The 1981 senior class had what looked like the best collection of running back talent ever assembled. Allen, the Heisman Trophy winner, was the best-known of the group but not necessarily the best-liked among NFL scouts. Two other Pac-10 running backs (Stanford's Darrin Nelson and Arizona State's Gerald Riggs) went ahead of Allen in the 1982 draft. With four more running backs (Baylor's Walter Abercrombie, Richmond's Barry Redden, Michigan's Butch Woolfork and San Jose State's Gerald Willhite) being chosen within 11 picks after Allen, fully one-third of the first 21 players selected in 1982 were running backs. But Allen was head and shoulders ahead of them all, winning the Super Bowl MVP in his second season and becoming the first player in NFL history to accumulate 10,000 rushing yards and 5,000 receiving yards.

11. Doug Atkins, Cleveland Browns, 1953 (Tennessee)
Although Atkins played most of his career with the Chicago Bears, Cleveland owner and coach Paul Brown who was far ahead of the rest of the league in his ability to evaluate talent brought Atkins into the league by choosing him in the 1953 draft. This might sound hard to believe today, but half a century ago, many coaches thought players like the 6-foot-8, 275-pound Atkins were too big to be effective linemen. Brown knew that was foolish, and by drafting Atkins he helped pave the way for the huge linemen of the modern game.

12. Herb Adderly, Green Bay Packers, 1961 (Michigan State)
The genius of Packers coach Vince Lombardi was his ability to put his players into the perfect position to take advantage of their talents. There's no better example than Adderly, who was one of the best offensive players in the Big Ten at Michigan State but switched to cornerback when Lombardi drafted him. The result? A 12-year NFL career that got him to the Pro Football Hall of Fame.

13. Bob Lilly, Dallas Cowboys, 1961 (Texas Christian)
The 1961 draft was loaded: One pick after the Packers took Adderly, Dallas selected Lilly. The first pick in Cowboys team history, Lilly played his entire 14-year career in Dallas and was selected to 11 Pro Bowls.

14. Gino Marchetti, New York Yanks, 1952 (University of San Francisco)
Marchetti was one of two Pro Football Hall of Famers from the University of San Francisco to go in the first round of the 1952 draft. (Ollie Matson was the other.) The New York Yanks drafted Marchetti, but that franchise went belly-up and spent a year playing as the Dallas Texans before finally settling in as the Baltimore Colts. Marchetti was the defensive cornerstone of the Colts team that won two NFL titles.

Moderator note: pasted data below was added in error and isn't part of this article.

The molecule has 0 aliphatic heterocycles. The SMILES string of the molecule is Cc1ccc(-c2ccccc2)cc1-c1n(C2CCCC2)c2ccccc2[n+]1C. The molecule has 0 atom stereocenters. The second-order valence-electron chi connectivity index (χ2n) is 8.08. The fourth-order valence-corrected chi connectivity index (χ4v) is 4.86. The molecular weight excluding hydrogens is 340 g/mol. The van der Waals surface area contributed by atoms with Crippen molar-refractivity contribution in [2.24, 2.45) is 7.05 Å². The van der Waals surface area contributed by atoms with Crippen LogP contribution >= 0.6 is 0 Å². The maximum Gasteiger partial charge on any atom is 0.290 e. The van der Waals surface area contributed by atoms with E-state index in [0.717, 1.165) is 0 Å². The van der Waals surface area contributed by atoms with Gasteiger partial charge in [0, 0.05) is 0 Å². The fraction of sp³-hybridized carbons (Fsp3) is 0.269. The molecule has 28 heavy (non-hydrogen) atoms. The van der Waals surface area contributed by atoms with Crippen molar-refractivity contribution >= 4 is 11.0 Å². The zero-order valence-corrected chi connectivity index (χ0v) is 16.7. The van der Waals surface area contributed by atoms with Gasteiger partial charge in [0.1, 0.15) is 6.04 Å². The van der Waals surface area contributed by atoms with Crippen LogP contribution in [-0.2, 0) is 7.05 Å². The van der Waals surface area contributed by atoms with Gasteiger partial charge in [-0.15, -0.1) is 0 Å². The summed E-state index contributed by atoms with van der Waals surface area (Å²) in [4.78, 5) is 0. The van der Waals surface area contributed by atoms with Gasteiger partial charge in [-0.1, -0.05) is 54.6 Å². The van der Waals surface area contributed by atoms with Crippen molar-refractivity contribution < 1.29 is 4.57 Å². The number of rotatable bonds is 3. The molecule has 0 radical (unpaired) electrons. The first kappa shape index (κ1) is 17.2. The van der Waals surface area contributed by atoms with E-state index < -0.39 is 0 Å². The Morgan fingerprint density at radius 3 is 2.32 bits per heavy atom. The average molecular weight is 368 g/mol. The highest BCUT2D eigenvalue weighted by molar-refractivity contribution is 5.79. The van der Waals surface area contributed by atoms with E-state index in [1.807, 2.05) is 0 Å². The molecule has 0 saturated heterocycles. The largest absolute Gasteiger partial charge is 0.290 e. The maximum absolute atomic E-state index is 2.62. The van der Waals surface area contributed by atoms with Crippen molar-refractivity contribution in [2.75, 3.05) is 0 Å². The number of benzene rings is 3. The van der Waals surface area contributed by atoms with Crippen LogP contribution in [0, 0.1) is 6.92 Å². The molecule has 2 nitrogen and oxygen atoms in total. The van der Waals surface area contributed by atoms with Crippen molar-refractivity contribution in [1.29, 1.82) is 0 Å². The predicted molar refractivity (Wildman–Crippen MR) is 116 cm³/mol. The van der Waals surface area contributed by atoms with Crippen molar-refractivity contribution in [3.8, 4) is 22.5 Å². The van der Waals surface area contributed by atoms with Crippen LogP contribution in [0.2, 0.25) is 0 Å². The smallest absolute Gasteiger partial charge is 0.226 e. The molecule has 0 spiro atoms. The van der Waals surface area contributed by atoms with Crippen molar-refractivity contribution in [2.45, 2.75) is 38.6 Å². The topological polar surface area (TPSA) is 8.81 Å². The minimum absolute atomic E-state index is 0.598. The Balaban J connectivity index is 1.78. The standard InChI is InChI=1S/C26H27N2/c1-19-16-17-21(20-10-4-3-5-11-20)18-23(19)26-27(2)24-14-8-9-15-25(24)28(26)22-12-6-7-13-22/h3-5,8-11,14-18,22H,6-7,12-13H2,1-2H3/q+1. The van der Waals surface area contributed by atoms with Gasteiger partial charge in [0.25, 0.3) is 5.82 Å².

15. Jim Taylor, Green Bay Packers, 1958 (LSU)
It's no surprise the Packers dominated the 1960s after making such wise draft choices as Adderly and Taylor. Taylor led the league in rushing in 1962 and finished second to Jim Brown in 1960, 1961, 1963 and 1964.

16. Jerry Rice, San Francisco 49ers, 1985 (Mississippi Valley State)
There was widespread debate in 1985 about the draft's best wide receiver. Some liked Wisconsin's Al Toon, who went 10th to the Jets. Others preferred Miami's Eddie Brown, who went 13th to the Bengals. The defending champion 49ers traded up to the 16th pick and drafted the other highly regarded wide receiver, Rice. Although Rice played in Division I-AA and had a mediocre 40-yard dash time, 49ers coach Bill Walsh knew what he was doing. Never before or since has a reigning Super Bowl champ added such a great player.

17. Emmitt Smith, Dallas Cowboys, 1990 (Florida)
There was no debate in 1990 about the draft's best running back. Everyone agreed that it was Penn State's Blair Thomas, who went second to the Jets. Then-Cowboys coach Jimmy Johnson has admitted he had Thomas ranked ahead of Smith on his draft board, and that he got very lucky when Smith was still around at pick 17.

18. Paul Krause, Washington Redskins, 1964 (Iowa)
As a rookie Krause led the league in interceptions with 12. By the time he retired he was the NFL's all-time leader in interceptions with 81. Krause played in eight Pro Bowls in his 16-year career.

19. John Mackey, Baltimore Colts, 1963 (Syracuse)
Mackey became Johnny Unitas's favorite receiver during his rookie year, leading the Colts in receiving yards (726), yards per catch (20.7) and touchdowns (seven). With his deep speed and blocking ability, Mackey would revolutionize the tight end position. The award for the best tight end in college football is named for Mackey.

20. Forrest Gregg, Green Bay Packers, 1956 (Southern Methodist)